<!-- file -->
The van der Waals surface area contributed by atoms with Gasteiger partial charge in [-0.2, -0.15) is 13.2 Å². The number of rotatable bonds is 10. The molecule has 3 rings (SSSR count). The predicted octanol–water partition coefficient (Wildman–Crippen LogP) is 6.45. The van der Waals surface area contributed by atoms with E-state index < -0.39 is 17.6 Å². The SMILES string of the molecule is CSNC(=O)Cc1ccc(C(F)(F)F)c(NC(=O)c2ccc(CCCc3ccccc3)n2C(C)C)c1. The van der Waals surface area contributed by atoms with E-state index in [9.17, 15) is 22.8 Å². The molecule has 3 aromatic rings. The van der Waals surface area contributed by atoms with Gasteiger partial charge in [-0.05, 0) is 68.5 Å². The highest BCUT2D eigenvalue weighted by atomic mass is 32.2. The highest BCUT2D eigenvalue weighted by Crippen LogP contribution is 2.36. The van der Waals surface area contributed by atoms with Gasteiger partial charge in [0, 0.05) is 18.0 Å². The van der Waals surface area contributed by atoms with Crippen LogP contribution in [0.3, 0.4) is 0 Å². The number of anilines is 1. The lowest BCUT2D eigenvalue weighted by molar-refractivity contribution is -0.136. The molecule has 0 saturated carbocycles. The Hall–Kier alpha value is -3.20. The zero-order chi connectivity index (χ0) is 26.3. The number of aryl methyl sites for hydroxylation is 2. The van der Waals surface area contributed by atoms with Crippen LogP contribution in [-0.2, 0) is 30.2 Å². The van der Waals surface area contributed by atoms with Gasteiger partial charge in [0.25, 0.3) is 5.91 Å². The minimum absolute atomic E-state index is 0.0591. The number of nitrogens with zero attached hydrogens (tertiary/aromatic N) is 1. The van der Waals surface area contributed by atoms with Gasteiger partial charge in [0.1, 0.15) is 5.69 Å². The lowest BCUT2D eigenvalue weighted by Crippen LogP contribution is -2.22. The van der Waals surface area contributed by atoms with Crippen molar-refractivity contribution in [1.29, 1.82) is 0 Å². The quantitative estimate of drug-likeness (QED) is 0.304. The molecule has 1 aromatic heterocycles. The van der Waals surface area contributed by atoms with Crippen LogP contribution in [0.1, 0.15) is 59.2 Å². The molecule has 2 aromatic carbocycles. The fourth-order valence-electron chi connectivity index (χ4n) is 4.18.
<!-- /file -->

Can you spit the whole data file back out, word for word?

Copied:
The van der Waals surface area contributed by atoms with Gasteiger partial charge in [-0.2, -0.15) is 13.2 Å². The number of rotatable bonds is 10. The molecule has 3 rings (SSSR count). The predicted octanol–water partition coefficient (Wildman–Crippen LogP) is 6.45. The van der Waals surface area contributed by atoms with E-state index < -0.39 is 17.6 Å². The SMILES string of the molecule is CSNC(=O)Cc1ccc(C(F)(F)F)c(NC(=O)c2ccc(CCCc3ccccc3)n2C(C)C)c1. The van der Waals surface area contributed by atoms with E-state index in [9.17, 15) is 22.8 Å². The molecule has 3 aromatic rings. The van der Waals surface area contributed by atoms with Gasteiger partial charge in [-0.05, 0) is 68.5 Å². The highest BCUT2D eigenvalue weighted by atomic mass is 32.2. The highest BCUT2D eigenvalue weighted by Crippen LogP contribution is 2.36. The van der Waals surface area contributed by atoms with Gasteiger partial charge in [0, 0.05) is 18.0 Å². The van der Waals surface area contributed by atoms with Crippen LogP contribution in [0.3, 0.4) is 0 Å². The number of anilines is 1. The lowest BCUT2D eigenvalue weighted by molar-refractivity contribution is -0.136. The molecule has 0 saturated carbocycles. The Hall–Kier alpha value is -3.20. The zero-order chi connectivity index (χ0) is 26.3. The number of aryl methyl sites for hydroxylation is 2. The van der Waals surface area contributed by atoms with Crippen LogP contribution in [-0.2, 0) is 30.2 Å². The van der Waals surface area contributed by atoms with Gasteiger partial charge in [0.25, 0.3) is 5.91 Å². The minimum absolute atomic E-state index is 0.0591. The number of nitrogens with zero attached hydrogens (tertiary/aromatic N) is 1. The van der Waals surface area contributed by atoms with Gasteiger partial charge in [0.1, 0.15) is 5.69 Å². The lowest BCUT2D eigenvalue weighted by Crippen LogP contribution is -2.22. The van der Waals surface area contributed by atoms with Crippen molar-refractivity contribution in [1.29, 1.82) is 0 Å². The quantitative estimate of drug-likeness (QED) is 0.304. The molecule has 1 aromatic heterocycles. The van der Waals surface area contributed by atoms with Crippen LogP contribution in [0.1, 0.15) is 59.2 Å². The molecule has 2 aromatic carbocycles. The fourth-order valence-electron chi connectivity index (χ4n) is 4.18.